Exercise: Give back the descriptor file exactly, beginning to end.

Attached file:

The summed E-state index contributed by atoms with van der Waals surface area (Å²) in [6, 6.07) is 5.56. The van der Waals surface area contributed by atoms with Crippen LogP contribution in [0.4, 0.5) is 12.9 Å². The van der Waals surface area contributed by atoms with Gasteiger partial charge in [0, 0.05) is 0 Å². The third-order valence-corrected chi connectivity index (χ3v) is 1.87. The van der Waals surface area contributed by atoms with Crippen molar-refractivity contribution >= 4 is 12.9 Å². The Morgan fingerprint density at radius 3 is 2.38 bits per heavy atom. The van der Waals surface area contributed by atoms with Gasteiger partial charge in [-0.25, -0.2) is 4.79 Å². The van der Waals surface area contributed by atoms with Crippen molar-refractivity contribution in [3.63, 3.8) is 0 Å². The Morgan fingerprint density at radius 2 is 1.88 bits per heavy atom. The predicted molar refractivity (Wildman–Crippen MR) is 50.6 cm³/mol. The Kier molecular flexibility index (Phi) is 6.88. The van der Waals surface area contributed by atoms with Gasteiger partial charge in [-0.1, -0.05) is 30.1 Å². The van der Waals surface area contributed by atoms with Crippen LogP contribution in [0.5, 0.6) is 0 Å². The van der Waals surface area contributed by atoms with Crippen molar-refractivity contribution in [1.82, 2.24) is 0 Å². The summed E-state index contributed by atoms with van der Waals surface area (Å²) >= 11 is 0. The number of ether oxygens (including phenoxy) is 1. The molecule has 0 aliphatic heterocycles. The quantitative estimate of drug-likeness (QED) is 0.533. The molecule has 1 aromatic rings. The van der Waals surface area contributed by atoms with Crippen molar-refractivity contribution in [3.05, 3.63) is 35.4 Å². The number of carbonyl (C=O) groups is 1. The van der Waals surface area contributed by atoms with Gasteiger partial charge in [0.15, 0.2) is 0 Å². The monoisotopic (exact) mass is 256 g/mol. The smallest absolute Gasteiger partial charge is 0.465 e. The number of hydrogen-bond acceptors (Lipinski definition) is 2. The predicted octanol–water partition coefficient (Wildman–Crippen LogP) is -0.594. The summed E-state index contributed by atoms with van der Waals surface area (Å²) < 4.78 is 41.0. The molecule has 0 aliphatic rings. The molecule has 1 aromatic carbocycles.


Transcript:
The summed E-state index contributed by atoms with van der Waals surface area (Å²) in [6, 6.07) is 5.56. The van der Waals surface area contributed by atoms with Crippen LogP contribution in [0.4, 0.5) is 12.9 Å². The van der Waals surface area contributed by atoms with Gasteiger partial charge in [0, 0.05) is 0 Å². The third-order valence-corrected chi connectivity index (χ3v) is 1.87. The van der Waals surface area contributed by atoms with Crippen molar-refractivity contribution >= 4 is 12.9 Å². The Morgan fingerprint density at radius 3 is 2.38 bits per heavy atom. The van der Waals surface area contributed by atoms with Gasteiger partial charge in [-0.25, -0.2) is 4.79 Å². The van der Waals surface area contributed by atoms with Crippen molar-refractivity contribution in [3.63, 3.8) is 0 Å². The Morgan fingerprint density at radius 2 is 1.88 bits per heavy atom. The predicted molar refractivity (Wildman–Crippen MR) is 50.6 cm³/mol. The Kier molecular flexibility index (Phi) is 6.88. The van der Waals surface area contributed by atoms with Gasteiger partial charge in [-0.1, -0.05) is 30.1 Å². The van der Waals surface area contributed by atoms with Crippen LogP contribution in [0.5, 0.6) is 0 Å². The van der Waals surface area contributed by atoms with Crippen molar-refractivity contribution in [1.82, 2.24) is 0 Å². The summed E-state index contributed by atoms with van der Waals surface area (Å²) >= 11 is 0. The number of ether oxygens (including phenoxy) is 1. The molecule has 0 aliphatic heterocycles. The quantitative estimate of drug-likeness (QED) is 0.533. The molecule has 1 aromatic rings. The van der Waals surface area contributed by atoms with Crippen molar-refractivity contribution in [3.05, 3.63) is 35.4 Å². The number of carbonyl (C=O) groups is 1. The van der Waals surface area contributed by atoms with Gasteiger partial charge in [0.15, 0.2) is 0 Å². The monoisotopic (exact) mass is 256 g/mol. The smallest absolute Gasteiger partial charge is 0.465 e. The number of hydrogen-bond acceptors (Lipinski definition) is 2. The predicted octanol–water partition coefficient (Wildman–Crippen LogP) is -0.594. The summed E-state index contributed by atoms with van der Waals surface area (Å²) < 4.78 is 41.0. The molecule has 0 aliphatic rings. The molecule has 1 aromatic carbocycles.